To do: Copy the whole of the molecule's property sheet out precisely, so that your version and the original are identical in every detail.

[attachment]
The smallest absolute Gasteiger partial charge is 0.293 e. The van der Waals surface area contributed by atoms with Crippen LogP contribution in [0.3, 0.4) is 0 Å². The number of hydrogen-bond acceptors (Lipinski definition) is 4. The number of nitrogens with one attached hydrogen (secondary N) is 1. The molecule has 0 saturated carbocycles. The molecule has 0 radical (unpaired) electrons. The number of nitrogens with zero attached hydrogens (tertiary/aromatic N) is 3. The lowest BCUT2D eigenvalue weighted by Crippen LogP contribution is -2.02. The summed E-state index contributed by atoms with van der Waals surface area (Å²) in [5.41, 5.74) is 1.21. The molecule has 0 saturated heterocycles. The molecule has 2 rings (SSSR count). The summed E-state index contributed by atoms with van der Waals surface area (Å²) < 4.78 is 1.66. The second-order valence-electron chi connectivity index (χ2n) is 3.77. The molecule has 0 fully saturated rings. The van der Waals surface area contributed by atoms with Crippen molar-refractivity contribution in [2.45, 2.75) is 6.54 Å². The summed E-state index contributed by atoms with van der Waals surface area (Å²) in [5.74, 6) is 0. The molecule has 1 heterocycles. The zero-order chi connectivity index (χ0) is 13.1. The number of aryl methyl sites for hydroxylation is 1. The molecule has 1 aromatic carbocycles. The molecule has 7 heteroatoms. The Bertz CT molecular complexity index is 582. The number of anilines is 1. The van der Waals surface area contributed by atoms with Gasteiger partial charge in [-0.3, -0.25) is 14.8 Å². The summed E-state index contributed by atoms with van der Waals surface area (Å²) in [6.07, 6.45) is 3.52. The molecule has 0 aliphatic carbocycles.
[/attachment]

The smallest absolute Gasteiger partial charge is 0.293 e. The van der Waals surface area contributed by atoms with Crippen LogP contribution in [0.3, 0.4) is 0 Å². The number of hydrogen-bond acceptors (Lipinski definition) is 4. The number of nitrogens with one attached hydrogen (secondary N) is 1. The molecule has 0 saturated carbocycles. The molecule has 0 radical (unpaired) electrons. The number of nitrogens with zero attached hydrogens (tertiary/aromatic N) is 3. The lowest BCUT2D eigenvalue weighted by Crippen LogP contribution is -2.02. The summed E-state index contributed by atoms with van der Waals surface area (Å²) in [5.41, 5.74) is 1.21. The molecule has 0 saturated heterocycles. The molecule has 2 rings (SSSR count). The summed E-state index contributed by atoms with van der Waals surface area (Å²) < 4.78 is 1.66. The second-order valence-electron chi connectivity index (χ2n) is 3.77. The molecule has 0 fully saturated rings. The van der Waals surface area contributed by atoms with Crippen molar-refractivity contribution in [2.45, 2.75) is 6.54 Å². The summed E-state index contributed by atoms with van der Waals surface area (Å²) in [5.74, 6) is 0. The molecule has 1 heterocycles. The zero-order chi connectivity index (χ0) is 13.1. The number of aryl methyl sites for hydroxylation is 1. The molecule has 1 aromatic carbocycles. The molecule has 7 heteroatoms. The Bertz CT molecular complexity index is 582. The number of anilines is 1. The van der Waals surface area contributed by atoms with Gasteiger partial charge in [-0.3, -0.25) is 14.8 Å². The summed E-state index contributed by atoms with van der Waals surface area (Å²) in [6.07, 6.45) is 3.52. The molecule has 0 aliphatic carbocycles.